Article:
Category: Archive

Hibernian Chronicle 79 Years Ago: ‘Ulysses’ finally published

February 16, 2011

By Staff Reporter

By Edward T. O’Donnell

Seventy-nine years ago this week, on Feb. 2, 1922, James Joyce heard a knock upon the door of his Paris flat. It was 7 o’clock and the morning of his 40th birthday. Opening the door he found his friend, Miss Sylvia Beach, owner of Shakespeare and Co., an avante garde bookshop. In her outstretched hands was the first copy of his masterwork, the novel "Ulysses." It was a moment he’d longed for and feared might never come.

James Augustine Joyce was born in Dublin in 1882, the son of John Stanislaus Joyce, a tax official, and Mary Murray Joyce. Though family finances were strained, he received an excellent education. As a student Joyce devoured literature and languages and showed immense talent as a writer.

Upon graduating from University College in 1902, he set about pursuing a career as a writer. Significantly, for a writer so intensely identified with his native country (especially Dublin), Joyce spent nearly all of his adult life living elsewhere. He wrote his first two works, "Dubliners" (1914) and "Portrait of the Artist as a Young Man" (1916) mostly while living in Trieste and Zurich.

The success of these works encouraged him to begin what would become his most acclaimed work, "Ulysses." Nearly always broke and dependant on wealthy patrons for support, Joyce soon encountered a new challenge. In 1917 his eyesight began to fail. Despite more than 20 operations, it was a trial he endured for the rest of his life.

Joyce patterned "Ulysses" on the Greek epic of the same name. Set in a single day — June 16, 1904 — it chronicles the misadventures of Leopold Bloom, a Jewish Dubliner. Ulysses would cause a stir not simply because it was sexually explicit (" . . . and first I put my arms around him yes and drew him down to me."), irreverent ("Messrs Pick and Pocket have power of attorney"), anti-clerical ("It was a nun they say invented barbed wire"), and dismissive of romantic nationalism ("Ireland expects that every man this day will do his duty"), but also for its radical form. Joyce employed a stream-of-consciousness style throughout the book, giving it both a lyrical and dreamlike quality. Other writers before him had used the technique, but none so extensively.

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So daring a work, Joyce knew, would be difficult to publish (22 publishers had rejected "Dubliners"). Fortunately, he found a willing outlet in The Little Review, a radical literary journal published in the United States by Margaret Anderson. "We’ll print it," she assured him, "if it’s the last effort of our lives."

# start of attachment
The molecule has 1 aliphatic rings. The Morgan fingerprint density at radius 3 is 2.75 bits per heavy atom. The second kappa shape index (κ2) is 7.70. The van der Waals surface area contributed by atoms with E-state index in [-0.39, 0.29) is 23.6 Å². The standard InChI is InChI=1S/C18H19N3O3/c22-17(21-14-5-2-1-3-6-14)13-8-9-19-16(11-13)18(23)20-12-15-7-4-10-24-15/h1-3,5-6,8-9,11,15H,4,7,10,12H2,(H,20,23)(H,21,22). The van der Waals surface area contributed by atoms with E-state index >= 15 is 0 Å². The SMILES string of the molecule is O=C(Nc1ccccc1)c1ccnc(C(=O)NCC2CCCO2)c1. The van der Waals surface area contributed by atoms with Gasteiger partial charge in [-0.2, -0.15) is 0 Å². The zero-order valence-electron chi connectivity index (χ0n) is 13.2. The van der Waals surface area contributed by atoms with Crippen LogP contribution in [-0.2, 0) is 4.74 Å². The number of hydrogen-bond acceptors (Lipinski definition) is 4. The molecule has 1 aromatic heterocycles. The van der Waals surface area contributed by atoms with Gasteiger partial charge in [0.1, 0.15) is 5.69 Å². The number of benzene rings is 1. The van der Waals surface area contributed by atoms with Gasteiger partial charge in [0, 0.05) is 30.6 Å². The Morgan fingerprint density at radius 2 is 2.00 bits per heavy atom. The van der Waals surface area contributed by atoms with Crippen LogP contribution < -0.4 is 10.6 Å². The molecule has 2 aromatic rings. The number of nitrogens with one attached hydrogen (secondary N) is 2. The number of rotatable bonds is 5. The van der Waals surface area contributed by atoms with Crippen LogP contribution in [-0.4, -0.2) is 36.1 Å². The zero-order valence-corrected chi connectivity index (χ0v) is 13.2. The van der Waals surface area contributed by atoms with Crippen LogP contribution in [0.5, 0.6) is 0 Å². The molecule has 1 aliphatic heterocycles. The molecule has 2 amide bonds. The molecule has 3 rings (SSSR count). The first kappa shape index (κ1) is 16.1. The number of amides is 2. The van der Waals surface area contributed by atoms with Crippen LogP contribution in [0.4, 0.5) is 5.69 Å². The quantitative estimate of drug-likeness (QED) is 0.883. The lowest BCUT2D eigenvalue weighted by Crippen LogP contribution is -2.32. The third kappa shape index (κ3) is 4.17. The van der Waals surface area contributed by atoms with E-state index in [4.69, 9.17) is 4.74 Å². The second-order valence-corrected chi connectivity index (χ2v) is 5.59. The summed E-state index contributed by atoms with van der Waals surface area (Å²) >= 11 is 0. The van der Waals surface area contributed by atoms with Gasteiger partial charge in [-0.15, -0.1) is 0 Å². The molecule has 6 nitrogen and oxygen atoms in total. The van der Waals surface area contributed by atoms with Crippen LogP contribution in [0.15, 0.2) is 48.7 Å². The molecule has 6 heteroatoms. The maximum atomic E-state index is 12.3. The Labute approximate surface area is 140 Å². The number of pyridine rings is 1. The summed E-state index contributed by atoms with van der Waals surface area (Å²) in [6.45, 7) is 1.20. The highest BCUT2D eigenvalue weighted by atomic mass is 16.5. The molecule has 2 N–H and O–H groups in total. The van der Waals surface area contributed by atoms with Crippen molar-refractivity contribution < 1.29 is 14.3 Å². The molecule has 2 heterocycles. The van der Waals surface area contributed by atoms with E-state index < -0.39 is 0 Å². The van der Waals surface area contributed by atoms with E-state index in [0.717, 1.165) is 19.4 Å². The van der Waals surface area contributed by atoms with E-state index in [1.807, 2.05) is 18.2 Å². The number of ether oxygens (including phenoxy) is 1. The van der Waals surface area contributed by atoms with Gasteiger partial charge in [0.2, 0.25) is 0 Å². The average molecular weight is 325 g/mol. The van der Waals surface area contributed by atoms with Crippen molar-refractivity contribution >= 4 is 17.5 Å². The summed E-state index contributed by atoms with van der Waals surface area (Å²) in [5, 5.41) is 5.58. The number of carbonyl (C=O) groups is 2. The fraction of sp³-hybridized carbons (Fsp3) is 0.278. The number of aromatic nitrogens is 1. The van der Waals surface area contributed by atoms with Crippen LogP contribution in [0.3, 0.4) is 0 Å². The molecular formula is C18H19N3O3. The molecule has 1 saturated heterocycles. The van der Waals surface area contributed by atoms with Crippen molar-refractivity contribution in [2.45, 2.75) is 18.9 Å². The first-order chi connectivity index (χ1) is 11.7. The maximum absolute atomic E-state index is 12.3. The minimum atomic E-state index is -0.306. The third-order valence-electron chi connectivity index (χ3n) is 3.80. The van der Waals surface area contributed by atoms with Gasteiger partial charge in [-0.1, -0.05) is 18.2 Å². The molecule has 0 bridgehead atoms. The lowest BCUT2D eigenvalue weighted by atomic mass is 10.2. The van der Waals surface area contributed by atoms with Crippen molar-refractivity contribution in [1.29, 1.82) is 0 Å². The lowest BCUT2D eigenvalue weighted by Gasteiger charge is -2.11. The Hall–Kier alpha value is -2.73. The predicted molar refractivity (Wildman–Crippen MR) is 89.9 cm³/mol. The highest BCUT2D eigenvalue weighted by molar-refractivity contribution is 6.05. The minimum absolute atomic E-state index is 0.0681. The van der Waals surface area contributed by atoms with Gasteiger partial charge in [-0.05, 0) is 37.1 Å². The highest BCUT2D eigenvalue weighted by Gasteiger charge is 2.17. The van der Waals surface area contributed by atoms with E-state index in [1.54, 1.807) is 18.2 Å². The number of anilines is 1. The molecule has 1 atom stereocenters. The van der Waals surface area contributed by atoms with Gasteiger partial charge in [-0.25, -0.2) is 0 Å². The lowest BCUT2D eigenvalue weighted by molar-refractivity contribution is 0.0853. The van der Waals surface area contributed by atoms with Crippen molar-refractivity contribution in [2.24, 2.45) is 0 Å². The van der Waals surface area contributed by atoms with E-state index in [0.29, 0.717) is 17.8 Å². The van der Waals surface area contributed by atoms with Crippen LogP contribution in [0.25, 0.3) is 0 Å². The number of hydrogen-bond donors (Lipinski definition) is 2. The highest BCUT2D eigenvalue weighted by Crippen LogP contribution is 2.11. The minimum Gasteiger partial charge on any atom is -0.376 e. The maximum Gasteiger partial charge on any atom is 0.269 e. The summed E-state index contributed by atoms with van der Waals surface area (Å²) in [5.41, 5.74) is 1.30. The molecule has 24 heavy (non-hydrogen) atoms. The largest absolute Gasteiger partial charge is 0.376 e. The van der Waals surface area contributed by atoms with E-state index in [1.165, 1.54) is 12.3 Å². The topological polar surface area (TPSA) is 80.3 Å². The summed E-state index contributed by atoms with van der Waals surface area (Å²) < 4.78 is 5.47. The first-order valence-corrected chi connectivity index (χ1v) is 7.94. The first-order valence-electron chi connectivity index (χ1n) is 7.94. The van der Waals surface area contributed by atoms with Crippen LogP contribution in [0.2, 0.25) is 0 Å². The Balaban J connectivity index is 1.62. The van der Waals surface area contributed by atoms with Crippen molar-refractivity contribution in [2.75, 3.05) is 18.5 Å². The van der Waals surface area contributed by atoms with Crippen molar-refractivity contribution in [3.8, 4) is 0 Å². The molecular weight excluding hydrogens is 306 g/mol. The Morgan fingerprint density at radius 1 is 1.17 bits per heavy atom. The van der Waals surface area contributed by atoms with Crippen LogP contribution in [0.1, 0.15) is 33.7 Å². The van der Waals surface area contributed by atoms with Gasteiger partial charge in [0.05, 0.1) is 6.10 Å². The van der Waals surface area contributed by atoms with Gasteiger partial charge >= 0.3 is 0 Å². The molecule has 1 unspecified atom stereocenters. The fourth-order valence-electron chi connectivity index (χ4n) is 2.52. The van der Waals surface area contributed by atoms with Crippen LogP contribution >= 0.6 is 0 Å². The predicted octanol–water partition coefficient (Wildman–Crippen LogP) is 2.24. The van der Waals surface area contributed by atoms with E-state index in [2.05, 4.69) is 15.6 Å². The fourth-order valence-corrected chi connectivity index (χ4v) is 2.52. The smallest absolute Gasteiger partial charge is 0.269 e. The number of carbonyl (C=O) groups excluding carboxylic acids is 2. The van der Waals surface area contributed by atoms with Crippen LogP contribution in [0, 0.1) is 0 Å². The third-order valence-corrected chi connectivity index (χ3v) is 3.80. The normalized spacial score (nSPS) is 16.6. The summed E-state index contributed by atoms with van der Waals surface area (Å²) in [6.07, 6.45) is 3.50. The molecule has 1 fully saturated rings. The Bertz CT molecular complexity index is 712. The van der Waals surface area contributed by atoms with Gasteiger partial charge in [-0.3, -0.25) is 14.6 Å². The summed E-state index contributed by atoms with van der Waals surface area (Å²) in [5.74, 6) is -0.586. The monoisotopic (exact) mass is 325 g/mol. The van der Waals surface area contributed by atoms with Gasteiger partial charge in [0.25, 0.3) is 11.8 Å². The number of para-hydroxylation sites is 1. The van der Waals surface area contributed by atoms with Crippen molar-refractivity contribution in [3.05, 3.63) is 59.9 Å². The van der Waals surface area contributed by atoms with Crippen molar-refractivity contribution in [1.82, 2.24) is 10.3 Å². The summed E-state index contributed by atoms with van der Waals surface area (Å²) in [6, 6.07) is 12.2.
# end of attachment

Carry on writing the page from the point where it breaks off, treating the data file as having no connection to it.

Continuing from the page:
As Anderson’s words hinted, "Ulysses" incurred the wrath of censors in Britain, Ireland and the U.S. When The Little Review published the first episode of "Ulysses" in March 1918, it was seized by the U.S. Post Office, as were subsequent issues. In 1921, Anderson was tried, convicted, and fined for publishing "obscene" material.

Now living in Paris, a dejected Joyce told Sylvia Beach, "My book will never come out now." Seizing the moment, she asked if he would let her bookshop publish it. Joyce agreed and soon handed her the finished manuscript.

Predictably, "Ulysses" was banned in the U.S. and Britain (though not in Ireland). Still, copies were smuggled into the U.S. or reprinted in bootleg editions. By the end of the 1920s Joyce was an internationally recognized writer, although critics were sharply divided as to the merits of his work. Edmund Wilson ranked Joyce among the most important writers of all time, while Max Eastman placed him at the top of his list of "Unintelligibles," a group that included Gertrude Stein and T. S. Eliot.

"Ulysses" eventually prompted a landmark case regarding U.S. censorship laws. In December 1933 Judge John M. Woolsey — after taking several months to read the 900-page tome — ruled that while " ‘Ulysses’ is not an easy book to read or understand, it is not pornographic." Now Americans could walk into any bookstore and buy a copy of "Ulysses."

Whether they could make sense of it was another matter altogether.


Feb. 1, 1796: Theobald Wolfe Tone arrives in France to gain French assistance for United Irishmen.

Feb. 2, 1880: Charles Stuart Parnell, on a fund-raising tour of the U.S. for the Land League, addresses the U.S. Congress.

Feb. 2, 1972: In response to the Bloody Sunday massacre three days earlier, an enraged mob burns the British Embassy in Dublin.

Feb. 3, 1919: Eamon DeValera is sprung from jail by Michael Collins and Harry Boland.

Feb. 5, 1917: Convicted for operating the nation’s first birth-control clinic in Brooklyn, Margaret Sanger is sent to jail for 30 days.


Jan. 31, 1947: Hall of Fame pitcher Nolan Ryan born in Refugio, Texas.

Feb. 1, 1859: Cellist and conductor Victor Herbert born in Dublin.

Feb. 2, 1882: Author James Joyce born in Dublin.

Feb. 4, 1775: Patriot Robert Emmet born in Dublin.

Feb. 6, 1911: the 40th president of the United States, Ronald Reagan, born in Tampico, Ill.

Readers can reach Edward T. O’Donnell at odonnell@PastWise.com.

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